Unsung: A Pride Month Invite

Look for the small heroes

Jun 19, 2024 at 2:52 pm
Unsung: A Pride Month Invite

In my life, I’ve always known someone who is gay. Always. From the time I was a child when my father would say someone was “sweet,” or “queer” (back when that was a not-so-nice phrase), I was always adjacent to people in the LGBTQ+ community. They were in my family. They were my neighbors, and eventually they were some of the closest and most dear members of my friend group… my chosen family. 

With this being Pride month, and in all of the celebrations, I started thinking about some moments that made me realize that the joy of being yourself could at times come with great risk. 

When I was in high school, at Male, my best guy friend at the time was a gay man. I knew it but this wasn’t the era that you ever asked that question. In the years since we’ve reconnected and he asked if I realized it back then. I mean, sort of but I didn’t even really have the terminology for it. I was green but I knew that I was securely in the friend zone and my crushes were always other boys. Hell, at this point, I was such a weirdo, my actual crushes were probably members of Duran Duran and not even boys that I knew. 

When I changed high schools to Seneca, there was a young person, who I only recall being called “Corky.” I am positive this was a derogatory nickname because they were a completely out queer person. They often ran up against the uptight administration, and rude kids, as they would challenge gender norms on the regular. Whether it was makeup, or wearing a skirt, they were determined to be exactly who they were… even in the late ‘80s suburban high school. I hope some of you remember them and can tell me who they were. From a distance, I really admired them. 

Unsung: A Pride Month Invite

I’ve always looked for the quiet heroes. 

There were others, some who I also have reconnected with and am happy to see them living as they are — in their truth. Free. 

As I grew, my friends who are gay have never had to hide themselves from me, or my family. Our house was a safe space for anyone, most especially folks who others might cast aside.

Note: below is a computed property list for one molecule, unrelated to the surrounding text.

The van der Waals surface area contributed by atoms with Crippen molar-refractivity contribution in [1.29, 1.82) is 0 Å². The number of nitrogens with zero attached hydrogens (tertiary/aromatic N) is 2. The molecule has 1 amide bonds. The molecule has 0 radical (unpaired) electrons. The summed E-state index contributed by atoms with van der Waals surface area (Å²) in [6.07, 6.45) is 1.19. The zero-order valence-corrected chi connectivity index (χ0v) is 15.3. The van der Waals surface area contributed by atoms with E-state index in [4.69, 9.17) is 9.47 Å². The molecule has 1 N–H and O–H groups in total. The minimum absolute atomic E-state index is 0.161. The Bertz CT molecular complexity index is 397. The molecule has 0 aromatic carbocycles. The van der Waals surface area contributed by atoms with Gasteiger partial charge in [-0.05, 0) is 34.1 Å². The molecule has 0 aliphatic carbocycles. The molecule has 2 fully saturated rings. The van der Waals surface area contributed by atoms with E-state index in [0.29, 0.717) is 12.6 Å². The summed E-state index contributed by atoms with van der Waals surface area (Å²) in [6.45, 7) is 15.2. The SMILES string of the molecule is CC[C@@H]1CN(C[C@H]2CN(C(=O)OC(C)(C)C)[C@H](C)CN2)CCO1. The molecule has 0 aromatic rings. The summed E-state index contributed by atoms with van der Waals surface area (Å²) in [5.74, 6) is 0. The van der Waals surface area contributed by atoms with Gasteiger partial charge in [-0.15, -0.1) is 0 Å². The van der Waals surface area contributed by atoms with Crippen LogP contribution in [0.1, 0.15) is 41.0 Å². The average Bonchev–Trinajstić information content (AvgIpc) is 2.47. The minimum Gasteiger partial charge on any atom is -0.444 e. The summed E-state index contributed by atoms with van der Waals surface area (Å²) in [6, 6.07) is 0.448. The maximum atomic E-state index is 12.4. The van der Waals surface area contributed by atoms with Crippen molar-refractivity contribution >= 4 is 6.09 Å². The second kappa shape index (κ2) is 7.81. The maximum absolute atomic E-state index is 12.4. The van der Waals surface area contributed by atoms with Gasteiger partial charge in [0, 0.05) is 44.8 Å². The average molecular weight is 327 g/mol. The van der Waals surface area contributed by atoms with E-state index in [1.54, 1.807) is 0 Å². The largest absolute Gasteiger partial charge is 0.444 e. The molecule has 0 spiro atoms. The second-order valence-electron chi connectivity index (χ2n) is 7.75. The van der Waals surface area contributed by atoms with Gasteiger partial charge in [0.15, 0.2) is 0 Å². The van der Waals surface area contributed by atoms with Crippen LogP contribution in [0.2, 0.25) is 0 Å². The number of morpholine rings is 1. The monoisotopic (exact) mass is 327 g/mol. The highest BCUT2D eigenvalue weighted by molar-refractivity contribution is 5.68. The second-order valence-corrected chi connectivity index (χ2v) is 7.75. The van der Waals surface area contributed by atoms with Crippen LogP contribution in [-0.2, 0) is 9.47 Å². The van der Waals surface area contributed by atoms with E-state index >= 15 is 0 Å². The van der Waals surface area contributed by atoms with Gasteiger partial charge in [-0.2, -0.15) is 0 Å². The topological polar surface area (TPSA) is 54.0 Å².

Despite my dad’s silly comments in private, he welcomed all of our unique friends, and truly cared about them like they were his own children, or even befriended them with his entire heart. He didn’t make the connection, though, between his speech and his practice until much later. But his home was their home, all the time. 

By the time this note is published, one of my dearest friends will share their story about Pride events and, in that, raise a challenge to the Kentuckiana Pride Festival to find a way to keep the gates open. Even if that means, a paid concert becomes a separate thing. It isn’t a complaint but a tender plea to try as much as possible to avoid putting limits on one of the few places where the LGBTQ+ community can come together, meet, learn, and organize. 

In these safe places, change has been monumental. These quiet heroes have found ways to continue even if it means gathering the strength to wear their makeup or don a skirt in a classroom. Having a gathering place is a recharge. It’s integral. 

Black folks (and Black queer folks) deeply understand this. Recharging with each other is equally as powerful.

When you are with those who have lived and grown in a similar experience, you find compassion, care and a place to drop the pretenses of trying to fit into this broken place we call “America.”

The cloak of righteousness is strong in the right wing parties of the world right now. Even as their own houses are crumbling, they are trying to attack everyone around them — most outwardly trans children — instead of fixing their own foundations.

As those voices that oppose the LGBTQ+ community grow louder, it’s important for me to remember that, like my own rights as a Black person, the queer community has to continuously fight for safety and the right to simply exist in peace. As an ally, my job is to fight behind them, and to make space for them when they need it. 

In honor of all the quiet heroes I’ve known or observed in my life, if you are part of this community and have something to share, send it to me. If you aren’t but you want to spew hatred, keep your mouth shut, and computer closed, because I’m not accepting your inane rants right now.